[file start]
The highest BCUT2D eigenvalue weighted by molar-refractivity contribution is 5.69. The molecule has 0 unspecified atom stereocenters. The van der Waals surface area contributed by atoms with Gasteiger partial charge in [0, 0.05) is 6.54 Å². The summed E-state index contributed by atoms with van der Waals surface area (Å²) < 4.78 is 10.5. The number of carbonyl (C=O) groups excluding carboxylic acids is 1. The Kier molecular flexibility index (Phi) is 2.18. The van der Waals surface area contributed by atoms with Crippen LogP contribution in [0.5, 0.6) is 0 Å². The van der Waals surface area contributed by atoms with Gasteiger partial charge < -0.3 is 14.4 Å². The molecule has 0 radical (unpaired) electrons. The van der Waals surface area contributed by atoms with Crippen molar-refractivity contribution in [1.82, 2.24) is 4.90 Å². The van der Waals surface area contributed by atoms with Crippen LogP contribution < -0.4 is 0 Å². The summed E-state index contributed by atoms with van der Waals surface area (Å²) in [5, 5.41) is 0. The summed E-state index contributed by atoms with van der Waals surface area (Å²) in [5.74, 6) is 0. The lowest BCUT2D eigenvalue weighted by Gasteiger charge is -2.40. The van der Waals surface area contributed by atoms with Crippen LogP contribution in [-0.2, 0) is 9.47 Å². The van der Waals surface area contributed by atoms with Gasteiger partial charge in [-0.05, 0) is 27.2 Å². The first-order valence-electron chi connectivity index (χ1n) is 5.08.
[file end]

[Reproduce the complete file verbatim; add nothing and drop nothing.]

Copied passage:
The highest BCUT2D eigenvalue weighted by molar-refractivity contribution is 5.69. The molecule has 0 unspecified atom stereocenters. The van der Waals surface area contributed by atoms with Gasteiger partial charge in [0, 0.05) is 6.54 Å². The summed E-state index contributed by atoms with van der Waals surface area (Å²) < 4.78 is 10.5. The number of carbonyl (C=O) groups excluding carboxylic acids is 1. The Kier molecular flexibility index (Phi) is 2.18. The van der Waals surface area contributed by atoms with Crippen LogP contribution in [0.5, 0.6) is 0 Å². The van der Waals surface area contributed by atoms with Gasteiger partial charge < -0.3 is 14.4 Å². The molecule has 0 radical (unpaired) electrons. The van der Waals surface area contributed by atoms with Crippen molar-refractivity contribution in [1.82, 2.24) is 4.90 Å². The van der Waals surface area contributed by atoms with Crippen LogP contribution < -0.4 is 0 Å². The summed E-state index contributed by atoms with van der Waals surface area (Å²) in [5, 5.41) is 0. The summed E-state index contributed by atoms with van der Waals surface area (Å²) in [5.74, 6) is 0. The lowest BCUT2D eigenvalue weighted by Gasteiger charge is -2.40. The van der Waals surface area contributed by atoms with Crippen LogP contribution in [-0.2, 0) is 9.47 Å². The van der Waals surface area contributed by atoms with Gasteiger partial charge in [-0.05, 0) is 27.2 Å². The first-order valence-electron chi connectivity index (χ1n) is 5.08.